A special town meeting in West Tisbury Tuesday night pitted the town’s humans against its dogs, as voters took up the divisive question of whether to continue to allow canines at Lambert’s Cove Beach in the summer.

“I don’t even go there anymore because the smell is so overpowering,” said Karen Overtoom. “I guess you have to decide whether the beach is for the people or the dogs.”

In the end West Tisbury voters sided with the people. Dogs will be prohibited from visiting the popular town beach from June 15 to Sept. 15; violators will be subject to a $50 fine.

A total of 141 voters attended the meeting to act on the 10-article warrant, but the majority of the discussion was reserved for the dog question.

“I consider it a privilege to be able to take our dog to Lambert’s Cove Beach and we are very respectful of the rules that apply to the beach,” said Christopher Brooks. “We pick up after our dog and we intend to continue to do so. It seems to me this is just a little bit of overkill.”

Mr. Brooks proposed that the town increase its fee for dog permits from $5 to $50 to hire somebody to patrol the beach. But parks and recreation cochairman Cheryl Lowe said instead the town was going to do away with its dog permits. As town counsel Ron Rappaport explained, a statute in the Massachusetts tort claims act provided immunity to the town from liabililty on town properties that allow recreational use without charge. By requiring licenses the town could relinquish that immunity.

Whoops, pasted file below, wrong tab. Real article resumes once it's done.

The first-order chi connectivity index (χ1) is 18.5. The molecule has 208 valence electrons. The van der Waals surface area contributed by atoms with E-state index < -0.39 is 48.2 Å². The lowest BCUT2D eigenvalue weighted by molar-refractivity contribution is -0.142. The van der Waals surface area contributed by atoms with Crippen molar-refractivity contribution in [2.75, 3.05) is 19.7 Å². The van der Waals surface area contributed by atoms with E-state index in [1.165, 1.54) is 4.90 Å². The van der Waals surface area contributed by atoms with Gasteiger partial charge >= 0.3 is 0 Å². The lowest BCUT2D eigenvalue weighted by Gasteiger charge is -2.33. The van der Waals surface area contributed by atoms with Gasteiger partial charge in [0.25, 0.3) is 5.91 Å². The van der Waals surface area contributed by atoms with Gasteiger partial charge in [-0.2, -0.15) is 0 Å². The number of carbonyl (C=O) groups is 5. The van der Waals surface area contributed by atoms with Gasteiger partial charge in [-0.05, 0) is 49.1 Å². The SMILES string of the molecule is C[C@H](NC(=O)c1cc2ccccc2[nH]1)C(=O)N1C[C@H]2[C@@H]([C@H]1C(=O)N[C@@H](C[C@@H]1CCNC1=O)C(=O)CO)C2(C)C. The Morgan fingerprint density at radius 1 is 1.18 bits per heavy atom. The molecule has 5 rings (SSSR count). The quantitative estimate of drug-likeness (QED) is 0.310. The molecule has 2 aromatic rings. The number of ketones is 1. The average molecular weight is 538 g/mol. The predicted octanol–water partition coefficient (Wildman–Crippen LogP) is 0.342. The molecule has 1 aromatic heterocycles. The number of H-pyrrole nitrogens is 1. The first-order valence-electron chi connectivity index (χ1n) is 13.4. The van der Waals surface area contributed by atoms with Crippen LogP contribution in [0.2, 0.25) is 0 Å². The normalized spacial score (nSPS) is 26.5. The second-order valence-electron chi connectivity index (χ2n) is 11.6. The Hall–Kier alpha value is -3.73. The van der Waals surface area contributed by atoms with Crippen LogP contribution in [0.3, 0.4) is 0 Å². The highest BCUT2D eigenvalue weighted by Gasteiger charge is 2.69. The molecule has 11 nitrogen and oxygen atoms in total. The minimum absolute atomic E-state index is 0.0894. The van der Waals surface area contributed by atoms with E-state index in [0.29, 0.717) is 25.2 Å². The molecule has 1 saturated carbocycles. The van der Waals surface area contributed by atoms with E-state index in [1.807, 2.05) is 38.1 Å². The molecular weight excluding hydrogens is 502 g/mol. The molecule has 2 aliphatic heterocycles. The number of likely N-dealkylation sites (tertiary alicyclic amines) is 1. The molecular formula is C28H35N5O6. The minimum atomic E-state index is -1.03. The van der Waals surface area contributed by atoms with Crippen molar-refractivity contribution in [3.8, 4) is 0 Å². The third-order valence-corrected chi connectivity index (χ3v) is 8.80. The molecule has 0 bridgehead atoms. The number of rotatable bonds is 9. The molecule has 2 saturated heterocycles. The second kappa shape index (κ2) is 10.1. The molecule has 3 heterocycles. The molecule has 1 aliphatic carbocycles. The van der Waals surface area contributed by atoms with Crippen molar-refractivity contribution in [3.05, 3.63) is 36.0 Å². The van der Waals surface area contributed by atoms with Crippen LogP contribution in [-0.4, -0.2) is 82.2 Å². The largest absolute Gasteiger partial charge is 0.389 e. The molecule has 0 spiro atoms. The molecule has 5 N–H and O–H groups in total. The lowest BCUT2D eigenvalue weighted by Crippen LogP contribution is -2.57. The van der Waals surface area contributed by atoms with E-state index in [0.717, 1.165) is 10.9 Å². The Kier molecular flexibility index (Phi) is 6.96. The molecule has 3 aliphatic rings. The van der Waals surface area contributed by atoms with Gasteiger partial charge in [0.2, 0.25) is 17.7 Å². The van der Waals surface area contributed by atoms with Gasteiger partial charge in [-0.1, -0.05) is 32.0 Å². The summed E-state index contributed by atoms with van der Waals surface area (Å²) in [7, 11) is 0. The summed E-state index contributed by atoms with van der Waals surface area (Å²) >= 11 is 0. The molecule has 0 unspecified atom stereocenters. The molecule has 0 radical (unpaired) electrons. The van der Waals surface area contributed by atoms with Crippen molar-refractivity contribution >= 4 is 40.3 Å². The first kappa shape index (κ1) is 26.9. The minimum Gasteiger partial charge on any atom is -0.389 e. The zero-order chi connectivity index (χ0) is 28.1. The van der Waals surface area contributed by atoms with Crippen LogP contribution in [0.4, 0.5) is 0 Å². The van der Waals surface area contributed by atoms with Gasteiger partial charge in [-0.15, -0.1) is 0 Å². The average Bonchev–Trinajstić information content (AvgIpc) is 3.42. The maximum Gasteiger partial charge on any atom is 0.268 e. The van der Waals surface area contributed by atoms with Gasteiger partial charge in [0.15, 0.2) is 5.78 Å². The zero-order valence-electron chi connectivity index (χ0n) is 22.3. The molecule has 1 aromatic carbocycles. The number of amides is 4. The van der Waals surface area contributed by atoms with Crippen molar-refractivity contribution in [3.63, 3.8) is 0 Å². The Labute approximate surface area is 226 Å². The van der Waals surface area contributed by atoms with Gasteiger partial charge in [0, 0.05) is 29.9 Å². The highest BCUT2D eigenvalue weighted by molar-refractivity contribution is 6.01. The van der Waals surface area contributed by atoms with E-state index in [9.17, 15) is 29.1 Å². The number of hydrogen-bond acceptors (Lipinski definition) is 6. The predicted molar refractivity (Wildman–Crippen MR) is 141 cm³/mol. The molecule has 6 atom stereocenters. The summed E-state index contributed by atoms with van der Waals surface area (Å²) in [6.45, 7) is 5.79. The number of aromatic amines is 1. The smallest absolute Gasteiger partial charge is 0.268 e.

Another resident, Sarah Vail, offered a “compromise amendment” to the article that would allow dogs on the beach from 7 to 10 a.m. and after 6 p.m. Vivian Stein supported the amendment.

“One of the things that attracted me to this Island was the freedom and joy of being able to bring your dog to Lambert’s Cove,” she said. “There aren’t many places you can do that . . . To lose a privilege that we’ve had all of these years that’s really a tremendous joy would be very, very sad to me.”

But Nelia Decker was unmoved.

“Even if you just allow dogs there in the morning, dogs and their feces and their urine do not go together with children digging in the sand,” she said. “So many dog lovers come to the beach in the morning and befoul the entire area before anyone even gets there.”

Ms. Lowe summed up the issue.

“The biggest problem we have is dog waste,” she said. “We do supply bags and people will put their dog waste in the bag and then will just throw that into the woods. . . We don’t know how to get people to pick up after their dogs.”

After a motion to indefinitely postpone the question failed, moderator Pat Gregory called for a voice vote on the article. A loud caucus of dog lovers registered their nays, and Mr. Gregory at first announced that the article had failed. But a hand vote recount revealed a different outcome: the article narrowly passed 64-61.

The rest of the warrant was voted on in rapid-fire fashion, as many voters left after the dog article.

Voters accepted the gift of the Mill Pond dam from the Martha’s Vineyard Garden Club and appropriated $10,000 to pay for legal or other expenses to evaluate a contract for building a solar array at the town landfill.

And they agreed to add lieutenant to the police department rank structure, a move that police chief Dan Rossi said would increase motivation and promote longevity within in the department.

“I believe that this would boost the officers’ morale,” the chief said. “It shows that there is room to grow in the department.”